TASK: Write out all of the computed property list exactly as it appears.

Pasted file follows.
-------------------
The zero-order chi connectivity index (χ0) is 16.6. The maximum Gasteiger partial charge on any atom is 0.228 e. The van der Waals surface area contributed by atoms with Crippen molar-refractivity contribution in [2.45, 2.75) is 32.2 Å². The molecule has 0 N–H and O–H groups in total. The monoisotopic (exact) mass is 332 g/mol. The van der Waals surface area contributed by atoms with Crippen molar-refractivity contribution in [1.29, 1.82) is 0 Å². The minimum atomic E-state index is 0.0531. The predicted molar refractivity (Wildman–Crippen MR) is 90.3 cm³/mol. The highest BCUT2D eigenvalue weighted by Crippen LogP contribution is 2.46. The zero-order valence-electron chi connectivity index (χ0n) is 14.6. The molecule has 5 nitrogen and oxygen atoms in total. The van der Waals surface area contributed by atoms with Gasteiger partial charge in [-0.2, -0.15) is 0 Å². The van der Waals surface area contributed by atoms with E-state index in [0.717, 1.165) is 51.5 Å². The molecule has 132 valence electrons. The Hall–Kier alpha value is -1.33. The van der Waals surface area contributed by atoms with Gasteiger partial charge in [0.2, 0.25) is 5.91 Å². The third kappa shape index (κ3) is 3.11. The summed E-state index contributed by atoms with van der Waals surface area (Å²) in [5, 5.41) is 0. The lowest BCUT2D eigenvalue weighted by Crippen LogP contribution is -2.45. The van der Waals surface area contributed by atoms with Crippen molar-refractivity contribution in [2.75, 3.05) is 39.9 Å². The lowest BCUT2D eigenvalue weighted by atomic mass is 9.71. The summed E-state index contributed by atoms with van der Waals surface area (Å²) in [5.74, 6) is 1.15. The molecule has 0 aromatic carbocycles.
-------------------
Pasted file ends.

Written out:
The zero-order chi connectivity index (χ0) is 16.6. The maximum Gasteiger partial charge on any atom is 0.228 e. The van der Waals surface area contributed by atoms with Crippen molar-refractivity contribution in [2.45, 2.75) is 32.2 Å². The molecule has 0 N–H and O–H groups in total. The monoisotopic (exact) mass is 332 g/mol. The van der Waals surface area contributed by atoms with Crippen molar-refractivity contribution in [1.29, 1.82) is 0 Å². The minimum atomic E-state index is 0.0531. The predicted molar refractivity (Wildman–Crippen MR) is 90.3 cm³/mol. The highest BCUT2D eigenvalue weighted by Crippen LogP contribution is 2.46. The zero-order valence-electron chi connectivity index (χ0n) is 14.6. The molecule has 5 nitrogen and oxygen atoms in total. The van der Waals surface area contributed by atoms with Gasteiger partial charge in [-0.2, -0.15) is 0 Å². The van der Waals surface area contributed by atoms with E-state index in [0.717, 1.165) is 51.5 Å². The molecule has 132 valence electrons. The Hall–Kier alpha value is -1.33. The van der Waals surface area contributed by atoms with Gasteiger partial charge in [0.2, 0.25) is 5.91 Å². The third kappa shape index (κ3) is 3.11. The summed E-state index contributed by atoms with van der Waals surface area (Å²) in [5, 5.41) is 0. The lowest BCUT2D eigenvalue weighted by Crippen LogP contribution is -2.45. The van der Waals surface area contributed by atoms with Crippen molar-refractivity contribution in [2.75, 3.05) is 39.9 Å². The lowest BCUT2D eigenvalue weighted by atomic mass is 9.71. The summed E-state index contributed by atoms with van der Waals surface area (Å²) in [5.74, 6) is 1.15. The molecule has 0 aromatic carbocycles.